Elevated microRNA-129-5p level ameliorates neuroinflammation and blood-spinal cord barrier damage after ischemia-reperfusion by inhibiting HMGB1 and the TLR3-cytokine pathway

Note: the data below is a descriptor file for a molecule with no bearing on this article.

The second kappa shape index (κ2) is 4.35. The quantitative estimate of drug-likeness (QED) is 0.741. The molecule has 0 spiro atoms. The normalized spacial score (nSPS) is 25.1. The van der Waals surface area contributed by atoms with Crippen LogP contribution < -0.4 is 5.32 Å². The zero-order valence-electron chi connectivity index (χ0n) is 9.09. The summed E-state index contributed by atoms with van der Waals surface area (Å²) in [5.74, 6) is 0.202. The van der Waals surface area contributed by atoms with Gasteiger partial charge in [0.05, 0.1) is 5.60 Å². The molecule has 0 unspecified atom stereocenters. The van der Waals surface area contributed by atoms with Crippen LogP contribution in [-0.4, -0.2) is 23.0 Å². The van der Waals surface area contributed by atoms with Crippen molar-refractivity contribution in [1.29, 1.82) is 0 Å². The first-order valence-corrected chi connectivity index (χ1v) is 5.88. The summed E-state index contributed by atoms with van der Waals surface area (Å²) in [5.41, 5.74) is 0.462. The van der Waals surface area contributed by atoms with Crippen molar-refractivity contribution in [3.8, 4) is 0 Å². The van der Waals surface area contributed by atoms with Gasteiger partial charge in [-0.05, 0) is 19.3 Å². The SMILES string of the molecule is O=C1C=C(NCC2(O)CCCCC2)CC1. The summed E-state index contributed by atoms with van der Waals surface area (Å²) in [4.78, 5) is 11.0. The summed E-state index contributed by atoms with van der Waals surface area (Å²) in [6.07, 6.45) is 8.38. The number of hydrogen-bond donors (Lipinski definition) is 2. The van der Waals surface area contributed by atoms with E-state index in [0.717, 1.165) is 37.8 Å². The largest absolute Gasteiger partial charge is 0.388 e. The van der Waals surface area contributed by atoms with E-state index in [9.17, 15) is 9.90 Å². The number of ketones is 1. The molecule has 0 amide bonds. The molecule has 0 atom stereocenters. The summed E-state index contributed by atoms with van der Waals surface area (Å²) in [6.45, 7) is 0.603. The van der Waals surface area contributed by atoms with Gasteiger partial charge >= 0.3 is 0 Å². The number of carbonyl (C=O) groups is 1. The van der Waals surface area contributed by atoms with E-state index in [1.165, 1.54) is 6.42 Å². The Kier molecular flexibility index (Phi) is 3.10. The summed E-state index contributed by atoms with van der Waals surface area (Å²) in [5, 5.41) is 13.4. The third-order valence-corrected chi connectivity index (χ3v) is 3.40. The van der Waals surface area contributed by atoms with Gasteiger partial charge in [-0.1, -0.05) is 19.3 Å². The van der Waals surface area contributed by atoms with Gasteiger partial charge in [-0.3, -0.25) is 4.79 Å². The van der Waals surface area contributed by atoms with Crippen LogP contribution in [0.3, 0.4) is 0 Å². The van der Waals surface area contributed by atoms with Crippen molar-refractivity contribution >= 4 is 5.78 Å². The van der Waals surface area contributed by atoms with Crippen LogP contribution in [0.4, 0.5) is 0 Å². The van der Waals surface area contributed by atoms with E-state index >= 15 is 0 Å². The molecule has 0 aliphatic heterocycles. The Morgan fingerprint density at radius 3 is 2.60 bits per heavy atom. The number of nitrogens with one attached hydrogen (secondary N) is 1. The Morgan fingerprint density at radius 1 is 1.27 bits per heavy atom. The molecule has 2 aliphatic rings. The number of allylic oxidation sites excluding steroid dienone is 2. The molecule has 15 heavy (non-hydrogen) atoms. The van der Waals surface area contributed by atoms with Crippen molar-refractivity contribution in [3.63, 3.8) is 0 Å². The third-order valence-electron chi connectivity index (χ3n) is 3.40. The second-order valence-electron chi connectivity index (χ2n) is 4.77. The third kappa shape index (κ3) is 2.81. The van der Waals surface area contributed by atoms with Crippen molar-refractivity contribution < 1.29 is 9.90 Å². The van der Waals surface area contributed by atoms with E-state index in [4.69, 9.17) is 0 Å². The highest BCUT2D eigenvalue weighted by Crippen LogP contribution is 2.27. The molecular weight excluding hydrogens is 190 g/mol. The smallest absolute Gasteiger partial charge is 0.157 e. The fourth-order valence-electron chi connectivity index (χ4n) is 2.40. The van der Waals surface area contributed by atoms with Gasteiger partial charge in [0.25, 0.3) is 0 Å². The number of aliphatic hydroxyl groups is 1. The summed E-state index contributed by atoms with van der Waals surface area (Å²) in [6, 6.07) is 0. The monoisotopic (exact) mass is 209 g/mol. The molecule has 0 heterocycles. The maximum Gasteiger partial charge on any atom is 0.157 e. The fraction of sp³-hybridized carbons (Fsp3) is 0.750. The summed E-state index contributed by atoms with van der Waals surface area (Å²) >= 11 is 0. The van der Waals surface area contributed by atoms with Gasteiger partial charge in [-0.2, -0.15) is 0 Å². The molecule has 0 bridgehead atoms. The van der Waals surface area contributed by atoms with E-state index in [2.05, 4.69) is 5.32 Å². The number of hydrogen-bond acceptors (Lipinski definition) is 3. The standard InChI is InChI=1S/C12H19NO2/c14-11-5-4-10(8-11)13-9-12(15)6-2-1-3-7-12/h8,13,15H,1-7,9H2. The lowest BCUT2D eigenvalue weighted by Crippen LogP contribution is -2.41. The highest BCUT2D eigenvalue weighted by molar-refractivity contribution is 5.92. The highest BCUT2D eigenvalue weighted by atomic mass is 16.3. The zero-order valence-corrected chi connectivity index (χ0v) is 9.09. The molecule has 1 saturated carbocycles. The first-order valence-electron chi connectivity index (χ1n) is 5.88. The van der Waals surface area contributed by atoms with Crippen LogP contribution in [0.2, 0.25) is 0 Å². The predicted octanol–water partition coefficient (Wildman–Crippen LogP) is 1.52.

BACKGROUND Paraplegia continues to complicate thoracoabdominal aortic interventions. The elusive mechanism of spinal cord ischemia-reperfusion injury has delayed the development of pharmacological adjuncts. Microglia, the resident macrophages of the central nervous system, can have pathological responses after a variety of insults. This can occur through toll-like receptor 4 (TLR-4) in stroke models. We hypothesize that spinal cord ischemia-reperfusion injury after aortic occlusion results from TLR-4-mediated microglial activation in mice. METHODS AND RESULTS TLR-4 mutant and wild-type mice underwent aortic occlusion for 5 minutes, followed by 60 hours of reperfusion when spinal cords were removed for analysis. Spinal cord cytokine production and microglial activation were assessed at 6 and 36 hours after surgery. Isolated microglia from mutant and wild-type mice were subjected to oxygen and glucose deprivation for 24 hours, after which the expression of TLR-4 and proinflammatory cytokines was analyzed. Mice without functional TLR-4 demonstrated decreased microglial activation and cytokine production and had preserved functional outcomes and neuronal viability after thoracic aortic occlusion. After oxygen and glucose deprivation, wild-type microglia had increased TLR-4 expression and production of proinflammatory cytokines. CONCLUSIONS The absence of functional TLR-4 attenuated neuronal injury and microglial activation after thoracic aortic occlusion in mice. Furthermore, microglial upregulation of TLR-4 occurred after oxygen and glucose deprivation, and the absence of functional TLR-4 significantly attenuated the production of proinflammatory cytokines. In conclusion, TLR-4-mediated microglia activation in the spinal cord after aortic occlusion is critical in the mechanism of paraplegia after aortic cross-clamping and may provide targets for pharmacological intervention.